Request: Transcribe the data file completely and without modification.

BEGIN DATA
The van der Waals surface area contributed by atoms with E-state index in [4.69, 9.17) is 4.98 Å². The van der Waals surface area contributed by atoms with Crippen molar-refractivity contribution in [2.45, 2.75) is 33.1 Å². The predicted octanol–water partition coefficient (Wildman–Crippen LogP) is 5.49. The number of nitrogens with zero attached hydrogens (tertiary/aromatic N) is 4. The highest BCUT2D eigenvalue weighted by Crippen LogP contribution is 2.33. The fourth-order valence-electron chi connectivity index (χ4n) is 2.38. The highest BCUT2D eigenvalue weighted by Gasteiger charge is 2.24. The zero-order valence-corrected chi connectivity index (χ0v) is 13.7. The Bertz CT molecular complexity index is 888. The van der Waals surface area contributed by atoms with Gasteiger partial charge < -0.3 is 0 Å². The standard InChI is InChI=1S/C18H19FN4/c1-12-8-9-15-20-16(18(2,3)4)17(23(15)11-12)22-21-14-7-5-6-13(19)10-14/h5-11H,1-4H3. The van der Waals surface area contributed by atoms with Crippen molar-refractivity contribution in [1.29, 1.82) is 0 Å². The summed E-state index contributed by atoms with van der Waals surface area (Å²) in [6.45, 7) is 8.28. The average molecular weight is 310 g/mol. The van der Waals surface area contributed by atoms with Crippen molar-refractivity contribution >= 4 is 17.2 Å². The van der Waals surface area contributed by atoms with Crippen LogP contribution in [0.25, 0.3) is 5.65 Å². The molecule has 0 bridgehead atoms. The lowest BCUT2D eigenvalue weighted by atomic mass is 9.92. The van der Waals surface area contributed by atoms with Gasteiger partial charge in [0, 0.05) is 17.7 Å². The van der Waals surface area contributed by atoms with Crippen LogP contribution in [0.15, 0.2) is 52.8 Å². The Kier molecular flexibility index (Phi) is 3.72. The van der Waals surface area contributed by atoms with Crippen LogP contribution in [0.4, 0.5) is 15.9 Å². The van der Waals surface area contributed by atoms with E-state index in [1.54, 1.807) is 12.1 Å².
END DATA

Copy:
The van der Waals surface area contributed by atoms with E-state index in [4.69, 9.17) is 4.98 Å². The van der Waals surface area contributed by atoms with Crippen molar-refractivity contribution in [2.45, 2.75) is 33.1 Å². The predicted octanol–water partition coefficient (Wildman–Crippen LogP) is 5.49. The number of nitrogens with zero attached hydrogens (tertiary/aromatic N) is 4. The highest BCUT2D eigenvalue weighted by Crippen LogP contribution is 2.33. The fourth-order valence-electron chi connectivity index (χ4n) is 2.38. The highest BCUT2D eigenvalue weighted by Gasteiger charge is 2.24. The zero-order valence-corrected chi connectivity index (χ0v) is 13.7. The Bertz CT molecular complexity index is 888. The van der Waals surface area contributed by atoms with Gasteiger partial charge < -0.3 is 0 Å². The standard InChI is InChI=1S/C18H19FN4/c1-12-8-9-15-20-16(18(2,3)4)17(23(15)11-12)22-21-14-7-5-6-13(19)10-14/h5-11H,1-4H3. The van der Waals surface area contributed by atoms with Crippen molar-refractivity contribution in [1.29, 1.82) is 0 Å². The summed E-state index contributed by atoms with van der Waals surface area (Å²) in [6.45, 7) is 8.28. The average molecular weight is 310 g/mol. The van der Waals surface area contributed by atoms with Crippen molar-refractivity contribution >= 4 is 17.2 Å². The van der Waals surface area contributed by atoms with Crippen LogP contribution in [0.25, 0.3) is 5.65 Å². The molecule has 0 bridgehead atoms. The lowest BCUT2D eigenvalue weighted by atomic mass is 9.92. The van der Waals surface area contributed by atoms with Gasteiger partial charge in [0, 0.05) is 17.7 Å². The van der Waals surface area contributed by atoms with Crippen LogP contribution in [0.15, 0.2) is 52.8 Å². The Kier molecular flexibility index (Phi) is 3.72. The van der Waals surface area contributed by atoms with Crippen LogP contribution in [0.4, 0.5) is 15.9 Å². The van der Waals surface area contributed by atoms with E-state index in [1.54, 1.807) is 12.1 Å².